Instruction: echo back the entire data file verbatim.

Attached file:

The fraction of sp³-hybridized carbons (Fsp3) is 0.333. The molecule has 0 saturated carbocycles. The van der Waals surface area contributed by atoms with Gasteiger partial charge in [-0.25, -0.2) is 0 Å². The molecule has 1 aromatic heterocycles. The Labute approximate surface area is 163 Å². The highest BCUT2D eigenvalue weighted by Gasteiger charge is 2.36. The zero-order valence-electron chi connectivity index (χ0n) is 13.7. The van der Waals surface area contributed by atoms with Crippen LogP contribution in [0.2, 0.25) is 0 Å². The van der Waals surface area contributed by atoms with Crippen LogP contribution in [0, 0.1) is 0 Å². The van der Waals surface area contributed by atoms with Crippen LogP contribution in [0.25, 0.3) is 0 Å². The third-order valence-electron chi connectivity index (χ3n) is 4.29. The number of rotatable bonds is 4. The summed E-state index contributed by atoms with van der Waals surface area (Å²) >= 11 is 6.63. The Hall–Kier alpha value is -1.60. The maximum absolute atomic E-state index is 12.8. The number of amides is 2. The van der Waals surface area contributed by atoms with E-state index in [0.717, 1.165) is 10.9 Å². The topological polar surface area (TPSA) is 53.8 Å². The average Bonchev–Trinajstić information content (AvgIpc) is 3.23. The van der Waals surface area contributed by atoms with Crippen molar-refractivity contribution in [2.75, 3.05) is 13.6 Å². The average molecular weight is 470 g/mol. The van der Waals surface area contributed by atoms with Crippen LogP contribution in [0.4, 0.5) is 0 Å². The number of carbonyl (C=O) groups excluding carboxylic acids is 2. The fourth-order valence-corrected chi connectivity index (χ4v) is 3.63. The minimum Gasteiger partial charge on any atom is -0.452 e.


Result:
The fraction of sp³-hybridized carbons (Fsp3) is 0.333. The molecule has 0 saturated carbocycles. The van der Waals surface area contributed by atoms with Gasteiger partial charge in [-0.25, -0.2) is 0 Å². The molecule has 1 aromatic heterocycles. The Labute approximate surface area is 163 Å². The highest BCUT2D eigenvalue weighted by Gasteiger charge is 2.36. The zero-order valence-electron chi connectivity index (χ0n) is 13.7. The van der Waals surface area contributed by atoms with Crippen LogP contribution in [0.2, 0.25) is 0 Å². The van der Waals surface area contributed by atoms with Crippen LogP contribution in [0, 0.1) is 0 Å². The van der Waals surface area contributed by atoms with Crippen LogP contribution in [0.25, 0.3) is 0 Å². The third-order valence-electron chi connectivity index (χ3n) is 4.29. The number of rotatable bonds is 4. The summed E-state index contributed by atoms with van der Waals surface area (Å²) >= 11 is 6.63. The Hall–Kier alpha value is -1.60. The maximum absolute atomic E-state index is 12.8. The number of amides is 2. The van der Waals surface area contributed by atoms with E-state index in [0.717, 1.165) is 10.9 Å². The topological polar surface area (TPSA) is 53.8 Å². The average Bonchev–Trinajstić information content (AvgIpc) is 3.23. The van der Waals surface area contributed by atoms with Crippen molar-refractivity contribution in [2.75, 3.05) is 13.6 Å². The average molecular weight is 470 g/mol. The van der Waals surface area contributed by atoms with Crippen LogP contribution in [0.4, 0.5) is 0 Å². The number of carbonyl (C=O) groups excluding carboxylic acids is 2. The fourth-order valence-corrected chi connectivity index (χ4v) is 3.63. The minimum Gasteiger partial charge on any atom is -0.452 e.